It is questionable if children of today will relate to this story.
Janeen Brian is an award-winning children’s author from South Australia. She has had over 100 books published, from picture books to novels and poetry. Her topics are as diverse as her genres. Two of her most popular picture books are probably Silly Galah! and Where does Thursday go?
Eloise & the Bucket of Stars is a book in a genre Brian calls “magical realism”.It is the story of Eloise Pail, a 12-year-old girl who has spent her life living in an orphanage. It is set in the small village of Whittering in the early 1800s.
Whittering is a village with town criers, blacksmiths, wigmakers and a village gate that is shut each night. For Eloise, each day is spent doing back-breaking chores: collecting water at the town pump in wooden buckets, cleaning the privies, getting the littlies dressed each morning, doing the dishes, and weeding the vegetable gardens. Life is far from easy for Eloise and she watches other children come and go as they are adopted into families. She is left wondering why she has never been given the same opportunity.
In this orphanage there are three nuns who look after the children, plus Sully the cook. In charge, is Sister Hortense, a forbidding woman who goes out of her way to make life very difficult for Eloise. She is downright scary! Eloise has no friends but there is Sister Genevieve, the nun who tries to make life just a little bit easier for her. In her dreams, Eloise has a family who loves her. She also talks to the stars and dreams of unicorns.
Eloise & the Bucket of Stars starts well but misses the mark. There are several story arcs, some of which don’t go anywhere, for example, the bump on her head. At least half of the story is just her daily life with too much time spent on daily chores and the food cooked by Sully. The new character of Janie could have been introduced much earlier. I wanted to know more about the wall and the wonderful tree in the yard of the orphanage; Mr Jackson, the wigmaker and the town crier have back stories that would have been interesting to discover; and the story also finishes very abruptly with loose ends that could have been tied up. The story of why Eloise was in the orphanage also needed more than a quick explanation in the last couple of pages.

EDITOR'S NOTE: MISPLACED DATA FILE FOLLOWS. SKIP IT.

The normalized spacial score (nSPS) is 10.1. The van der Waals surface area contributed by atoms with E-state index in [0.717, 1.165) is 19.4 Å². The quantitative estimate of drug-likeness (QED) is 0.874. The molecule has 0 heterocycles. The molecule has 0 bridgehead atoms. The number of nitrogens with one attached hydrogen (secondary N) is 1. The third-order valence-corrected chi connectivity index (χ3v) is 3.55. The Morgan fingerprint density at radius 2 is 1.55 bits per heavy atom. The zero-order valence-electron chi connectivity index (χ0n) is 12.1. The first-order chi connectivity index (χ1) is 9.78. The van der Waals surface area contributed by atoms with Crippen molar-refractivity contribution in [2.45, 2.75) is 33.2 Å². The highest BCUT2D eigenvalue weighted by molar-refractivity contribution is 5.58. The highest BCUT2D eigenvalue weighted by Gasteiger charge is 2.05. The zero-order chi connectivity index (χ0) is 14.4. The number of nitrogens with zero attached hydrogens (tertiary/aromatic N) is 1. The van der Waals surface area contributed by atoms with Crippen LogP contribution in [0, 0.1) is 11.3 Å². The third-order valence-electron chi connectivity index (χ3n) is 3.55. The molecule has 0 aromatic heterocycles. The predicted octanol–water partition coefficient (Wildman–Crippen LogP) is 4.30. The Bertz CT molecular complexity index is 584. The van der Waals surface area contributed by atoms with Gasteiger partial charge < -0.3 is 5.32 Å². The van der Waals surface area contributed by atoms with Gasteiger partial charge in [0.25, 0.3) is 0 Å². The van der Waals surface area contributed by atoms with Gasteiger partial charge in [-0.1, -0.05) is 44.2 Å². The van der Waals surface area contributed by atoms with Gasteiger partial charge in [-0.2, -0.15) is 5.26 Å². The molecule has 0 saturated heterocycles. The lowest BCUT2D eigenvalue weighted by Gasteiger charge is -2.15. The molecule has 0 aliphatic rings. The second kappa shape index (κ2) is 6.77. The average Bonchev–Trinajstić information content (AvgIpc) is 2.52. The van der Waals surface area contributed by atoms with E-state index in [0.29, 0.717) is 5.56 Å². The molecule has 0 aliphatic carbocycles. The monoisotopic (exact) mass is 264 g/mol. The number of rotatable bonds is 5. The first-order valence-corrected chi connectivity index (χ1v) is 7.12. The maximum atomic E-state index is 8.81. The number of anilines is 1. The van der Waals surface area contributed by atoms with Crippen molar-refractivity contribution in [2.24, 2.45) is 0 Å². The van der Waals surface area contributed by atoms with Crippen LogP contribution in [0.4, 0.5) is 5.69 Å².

The unicorn story arc was interesting but was too quick and missed the magical feel. The discovery of a mystery, and Eloise’s fear of making friends and working out who to trust was enjoyable to follow however. Brian does paint a wonderful picture of the orphanage and its daily life. It just could have been shorter.
It is questionable if children of today will relate to a story about a child in an orphanage who uses a “privy” and eats tripe. It’s an interesting idea but Eloise & the Bucket of Stars doesn’t quite deliver.
Reviewed by Sue Mauger
Distributed by: Walker Books Australia
Released: June 2020